By Timothy Gardner
WASHINGTON (Reuters) - The U.S. pipeline safety office is struggling to inspect natural gas storage sites and uphold other standards on the facilities, according to a report released by the General Accountability Office on Friday
After a leak at California's Aliso Canyon underground storage plant spewed natural gas for months, Congress updated pipeline standards in a bill signed by former President Barack Obama last year.
The law required the Pipeline and Hazardous Materials Safety Administration, or PHMSA, an office of the Department of Transportation to set safety standards at the storage sites by June 2018. PHMSA issued an interim rule that took effect in early 2017, largely based on practices recommended by energy industry lobbying group the American Petroleum Institute.
But the GAO found inspections on the sites were lacking despite the interim rule. PHMSA currently "focuses on training and does not address other core program activities, such as conducting effective inspections," it said.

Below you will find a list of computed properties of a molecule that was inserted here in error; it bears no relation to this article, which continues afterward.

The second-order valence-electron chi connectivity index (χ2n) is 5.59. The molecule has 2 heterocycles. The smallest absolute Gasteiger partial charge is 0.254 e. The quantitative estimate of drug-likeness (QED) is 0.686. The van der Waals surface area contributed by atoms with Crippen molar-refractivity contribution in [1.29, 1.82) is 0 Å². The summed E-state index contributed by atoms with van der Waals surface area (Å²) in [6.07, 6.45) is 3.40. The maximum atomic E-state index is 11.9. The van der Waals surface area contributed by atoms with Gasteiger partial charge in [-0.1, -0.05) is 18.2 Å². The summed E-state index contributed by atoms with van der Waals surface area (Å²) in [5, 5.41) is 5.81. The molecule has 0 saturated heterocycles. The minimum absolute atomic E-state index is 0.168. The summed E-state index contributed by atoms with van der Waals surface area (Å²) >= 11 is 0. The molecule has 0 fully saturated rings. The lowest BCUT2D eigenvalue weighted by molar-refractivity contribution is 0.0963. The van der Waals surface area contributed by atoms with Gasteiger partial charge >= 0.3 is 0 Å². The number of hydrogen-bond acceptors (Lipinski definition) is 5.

The non-partisan GAO works for Congress and investigates how the federal government spends taxpayer dollars.
The Aliso Canyon leak from a 60-year old well led to the temporary relocation of 8,000 families in 2015. Emissions of the greenhouse gas methane from the facility had a comparable effect on global warming that all the emissions of Costa Rica had during the same period, scientists say.
Representative Eddie Bernice Johnson, a Democrat from Texas who requested the GAO review, said she was concerned inspection lags combined with delays in complying with new safety standards could put public health and safety at risk. There are 415 gas storage sites across 31 states.
"We must ensure that this important energy resource is monitored, developed and overseen with safety in mind," Johnson said.
PHMSA did not immediately respond to a request for comment about the report. But the GAO said the Transportation Department concurred with its recommendations, including defining levels of performance and improving inspections.
Separately, Kevin McIntyre, the new chairman of the Federal Energy Regulatory Commission, said this week his agency would review policies on approvals of new natural gas pipelines. FERC has not updated the policies since 1999.
Some recent approvals of new pipelines, such as the Atlantic Coast Pipeline from West Virginia to North Carolina, have taken two years or more. Neil Chatterjee, a fellow Republican of McIntyre's on the FERC committee, said last month he hoped lengthy approvals would not become the new norm.
(Reporting by Timothy Gardner; editing by Diane Craft)